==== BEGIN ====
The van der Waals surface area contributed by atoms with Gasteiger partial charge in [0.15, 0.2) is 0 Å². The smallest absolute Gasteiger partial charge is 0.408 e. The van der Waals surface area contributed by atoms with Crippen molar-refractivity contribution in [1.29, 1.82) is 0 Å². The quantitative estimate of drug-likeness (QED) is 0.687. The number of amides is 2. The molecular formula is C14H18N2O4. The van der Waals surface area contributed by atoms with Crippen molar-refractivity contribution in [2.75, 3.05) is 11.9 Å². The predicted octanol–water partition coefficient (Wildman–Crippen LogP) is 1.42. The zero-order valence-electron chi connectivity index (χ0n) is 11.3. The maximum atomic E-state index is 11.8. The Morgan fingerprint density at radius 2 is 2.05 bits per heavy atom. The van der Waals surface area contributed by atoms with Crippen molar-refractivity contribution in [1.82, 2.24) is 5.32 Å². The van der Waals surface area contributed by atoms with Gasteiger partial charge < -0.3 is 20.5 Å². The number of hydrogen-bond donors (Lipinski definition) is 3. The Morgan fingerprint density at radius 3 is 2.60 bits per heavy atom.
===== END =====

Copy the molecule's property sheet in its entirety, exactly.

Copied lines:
The van der Waals surface area contributed by atoms with Gasteiger partial charge in [0.15, 0.2) is 0 Å². The smallest absolute Gasteiger partial charge is 0.408 e. The van der Waals surface area contributed by atoms with Crippen molar-refractivity contribution in [1.29, 1.82) is 0 Å². The quantitative estimate of drug-likeness (QED) is 0.687. The number of amides is 2. The molecular formula is C14H18N2O4. The van der Waals surface area contributed by atoms with Crippen molar-refractivity contribution in [2.75, 3.05) is 11.9 Å². The predicted octanol–water partition coefficient (Wildman–Crippen LogP) is 1.42. The zero-order valence-electron chi connectivity index (χ0n) is 11.3. The maximum atomic E-state index is 11.8. The Morgan fingerprint density at radius 2 is 2.05 bits per heavy atom. The van der Waals surface area contributed by atoms with Crippen molar-refractivity contribution in [1.82, 2.24) is 5.32 Å². The van der Waals surface area contributed by atoms with Gasteiger partial charge < -0.3 is 20.5 Å². The number of hydrogen-bond donors (Lipinski definition) is 3. The Morgan fingerprint density at radius 3 is 2.60 bits per heavy atom.